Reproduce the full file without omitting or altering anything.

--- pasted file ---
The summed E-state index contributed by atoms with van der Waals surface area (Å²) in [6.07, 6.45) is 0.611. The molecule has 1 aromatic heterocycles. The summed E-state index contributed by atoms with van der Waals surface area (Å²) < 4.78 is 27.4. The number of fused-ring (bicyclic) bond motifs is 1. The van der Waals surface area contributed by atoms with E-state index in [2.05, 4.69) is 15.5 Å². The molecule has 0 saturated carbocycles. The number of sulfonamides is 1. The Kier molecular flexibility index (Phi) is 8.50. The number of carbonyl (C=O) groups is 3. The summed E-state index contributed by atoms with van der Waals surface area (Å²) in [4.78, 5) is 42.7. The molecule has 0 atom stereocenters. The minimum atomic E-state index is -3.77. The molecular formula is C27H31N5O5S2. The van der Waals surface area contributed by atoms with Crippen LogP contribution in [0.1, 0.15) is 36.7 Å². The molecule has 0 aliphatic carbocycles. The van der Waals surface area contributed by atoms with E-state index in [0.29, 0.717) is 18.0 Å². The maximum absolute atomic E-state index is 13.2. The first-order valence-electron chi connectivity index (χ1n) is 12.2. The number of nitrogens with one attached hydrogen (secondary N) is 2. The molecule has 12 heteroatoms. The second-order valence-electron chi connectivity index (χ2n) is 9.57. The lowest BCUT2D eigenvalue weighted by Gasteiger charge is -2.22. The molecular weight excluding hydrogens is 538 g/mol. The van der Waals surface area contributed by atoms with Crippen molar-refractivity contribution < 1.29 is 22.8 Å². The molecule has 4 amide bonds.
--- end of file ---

The summed E-state index contributed by atoms with van der Waals surface area (Å²) in [6.07, 6.45) is 0.611. The molecule has 1 aromatic heterocycles. The summed E-state index contributed by atoms with van der Waals surface area (Å²) < 4.78 is 27.4. The number of fused-ring (bicyclic) bond motifs is 1. The van der Waals surface area contributed by atoms with E-state index in [2.05, 4.69) is 15.5 Å². The molecule has 0 saturated carbocycles. The number of sulfonamides is 1. The Kier molecular flexibility index (Phi) is 8.50. The number of carbonyl (C=O) groups is 3. The summed E-state index contributed by atoms with van der Waals surface area (Å²) in [4.78, 5) is 42.7. The molecule has 0 atom stereocenters. The minimum atomic E-state index is -3.77. The molecular formula is C27H31N5O5S2. The van der Waals surface area contributed by atoms with Crippen LogP contribution in [0.1, 0.15) is 36.7 Å². The molecule has 0 aliphatic carbocycles. The van der Waals surface area contributed by atoms with E-state index in [0.29, 0.717) is 18.0 Å². The maximum absolute atomic E-state index is 13.2. The first-order valence-electron chi connectivity index (χ1n) is 12.2. The number of nitrogens with one attached hydrogen (secondary N) is 2. The molecule has 12 heteroatoms. The second-order valence-electron chi connectivity index (χ2n) is 9.57. The lowest BCUT2D eigenvalue weighted by Gasteiger charge is -2.22. The molecular weight excluding hydrogens is 538 g/mol. The van der Waals surface area contributed by atoms with Crippen molar-refractivity contribution < 1.29 is 22.8 Å². The molecule has 4 amide bonds.